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Dry Mouth

About Dry Mouth Clinical Trials (Click to Open)

Join Clinical Trials for Dry Mouth

General Purpose:

Chronic dry mouth (also known as xerostomia) can be bothersome from a symptom-related standpoint, as well as detrimental to the health of your teeth. It can also have a negative impact on your ability to eat and enjoy certain foods.

The reasons for these complications are two-fold. First, saliva serves as the body’s primary line of defense against the bacteria that cause tooth decay, by helping to wash away particles of food. In addition, saliva enhances an individual’s ability to taste, makes it easier to chew swallowed food, and promotes digestion. 

Dry mouth commonly occurs as a side effect of medicine and in such cases, it can likely be improved by adjusting the dose of the medicine or switching to a different drug altogether. Drugs that are likely to cause dry mouth include those used to treat depression and anxiety, antihistamines, decongestant medications, blood-pressure lowering drugs, drugs to relive diarrhea, and muscle relaxants.

Apart from medications, other possible causes include aging, chemotherapy, damage to the nerves in the head and neck, and health conditions such as Sjogren’s syndrome, diabetes, Parkinson’s disease, and HIV/AIDS. Additionally, tobacco use can worsen symptoms of existing dry mouth.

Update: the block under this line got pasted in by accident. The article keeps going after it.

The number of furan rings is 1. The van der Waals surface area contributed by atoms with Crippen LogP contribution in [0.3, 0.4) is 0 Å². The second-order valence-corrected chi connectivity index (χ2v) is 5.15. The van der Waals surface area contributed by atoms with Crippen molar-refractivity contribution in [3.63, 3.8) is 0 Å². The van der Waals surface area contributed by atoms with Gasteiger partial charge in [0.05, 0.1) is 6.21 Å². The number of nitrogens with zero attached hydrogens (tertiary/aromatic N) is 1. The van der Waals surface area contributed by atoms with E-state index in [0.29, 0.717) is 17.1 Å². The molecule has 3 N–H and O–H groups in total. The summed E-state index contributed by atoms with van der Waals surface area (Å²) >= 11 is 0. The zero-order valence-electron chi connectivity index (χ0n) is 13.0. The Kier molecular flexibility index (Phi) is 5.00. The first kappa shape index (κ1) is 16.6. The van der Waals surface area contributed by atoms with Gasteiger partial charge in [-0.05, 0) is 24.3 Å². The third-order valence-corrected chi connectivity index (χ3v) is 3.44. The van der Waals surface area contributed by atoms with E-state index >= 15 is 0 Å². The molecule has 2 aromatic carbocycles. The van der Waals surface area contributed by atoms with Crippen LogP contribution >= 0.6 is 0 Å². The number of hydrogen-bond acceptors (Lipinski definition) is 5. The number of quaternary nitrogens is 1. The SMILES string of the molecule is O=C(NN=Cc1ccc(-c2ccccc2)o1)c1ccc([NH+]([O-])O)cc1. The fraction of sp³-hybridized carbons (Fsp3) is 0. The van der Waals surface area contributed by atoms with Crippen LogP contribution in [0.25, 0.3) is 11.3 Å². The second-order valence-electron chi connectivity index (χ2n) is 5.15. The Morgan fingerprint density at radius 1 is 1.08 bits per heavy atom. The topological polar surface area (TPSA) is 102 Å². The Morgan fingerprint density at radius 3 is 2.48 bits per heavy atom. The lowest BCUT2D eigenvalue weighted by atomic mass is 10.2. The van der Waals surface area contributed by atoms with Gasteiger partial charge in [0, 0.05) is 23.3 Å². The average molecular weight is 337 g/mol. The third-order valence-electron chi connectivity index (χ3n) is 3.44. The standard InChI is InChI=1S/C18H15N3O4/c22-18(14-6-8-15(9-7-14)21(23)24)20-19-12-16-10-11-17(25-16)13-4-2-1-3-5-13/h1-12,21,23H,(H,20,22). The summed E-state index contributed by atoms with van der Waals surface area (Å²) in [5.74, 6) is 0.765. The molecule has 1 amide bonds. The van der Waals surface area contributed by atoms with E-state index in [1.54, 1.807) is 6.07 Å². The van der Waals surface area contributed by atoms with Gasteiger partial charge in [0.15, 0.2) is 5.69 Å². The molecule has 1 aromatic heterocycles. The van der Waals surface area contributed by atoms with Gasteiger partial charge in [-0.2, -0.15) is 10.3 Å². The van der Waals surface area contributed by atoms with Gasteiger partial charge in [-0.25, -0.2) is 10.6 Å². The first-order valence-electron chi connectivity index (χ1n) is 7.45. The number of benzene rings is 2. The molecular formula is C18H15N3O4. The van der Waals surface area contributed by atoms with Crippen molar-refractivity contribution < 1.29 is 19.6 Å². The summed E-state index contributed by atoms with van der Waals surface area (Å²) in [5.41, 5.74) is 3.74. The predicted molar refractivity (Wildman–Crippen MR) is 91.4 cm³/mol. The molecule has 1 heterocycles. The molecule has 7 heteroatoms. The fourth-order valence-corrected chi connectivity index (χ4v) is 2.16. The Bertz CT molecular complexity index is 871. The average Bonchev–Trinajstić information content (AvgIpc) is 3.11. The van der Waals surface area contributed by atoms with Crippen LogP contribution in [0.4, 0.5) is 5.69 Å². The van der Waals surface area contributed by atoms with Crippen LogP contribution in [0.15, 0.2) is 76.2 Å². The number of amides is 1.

Research related to dry mouth is currently focused on discovering ways to help relieve dry mouth that occurs in response to chemotherapy for cancer, as well as more effective ways to treat that which occurs as a side effect of various medications. Researchers are also working to better understand how the salivary glands malfunction in an effort to discover information that may be of use in developing future and more targeted treatments.

What Will Dry Mouth Clinical Trials Be Like?

The types of tests and assessments used in dry mouth clinical trials will ultimately depend on the specific nature of the study. Provided below is a list of frequent procedures and tests used to evaluate dry mouth, many of which may be incorporated for use in clinical trials:

  • Detailed exam of the teeth, mouth, and gums.
  • Detailed review of your medical history.
  • Blood tests to look for indications of an underlying disease or condition that may be causing the symptoms of dry mouth.
  • Computed tomography (CT or “CAT” scan) or magnetic resonance imaging (MRI), which are non-invasive imaging procedures that take detailed pictures of areas inside the body. These tests may be used to visualize your salivary glands.
  • Tests to measure how much saliva you produce.
  • You will likely be asked to avoid eating, drinking, chewing gum, smoking, and brushing your teeth for a specific period of time before any study-related evaluations.
  • You may be asked to maintain a log of your diet, as well as behaviors such as smoking, gum chewing, use of mints and mouthwash.
  • You may be asked to complete brief questionnaires to evaluate your quality of life and/or level of depression and/or anxiety.
  • You may be asked to rinse your mouth with an oral solution (similar to mouthwash) a specified number of times per day, depending on the purpose of the study.
  • Swab of the inner cheeks, teeth, gums and/or tongue to obtain bacteria samples for analysis.

Typical Dry Mouth Clinical Trial Protocol: 

Specific examples of clinical trials for dry mouth might include the following:

  • A randomized clinical trial that randomly assigns patients to receive one of four commercially-available remedies for dry mouth or a placebo in order to determine the degree of effectiveness for each remedy. In such a study, the degree of effectiveness would be determined by collecting saliva samples to measure output as well as collecting subjective information from patients via a questionnaire.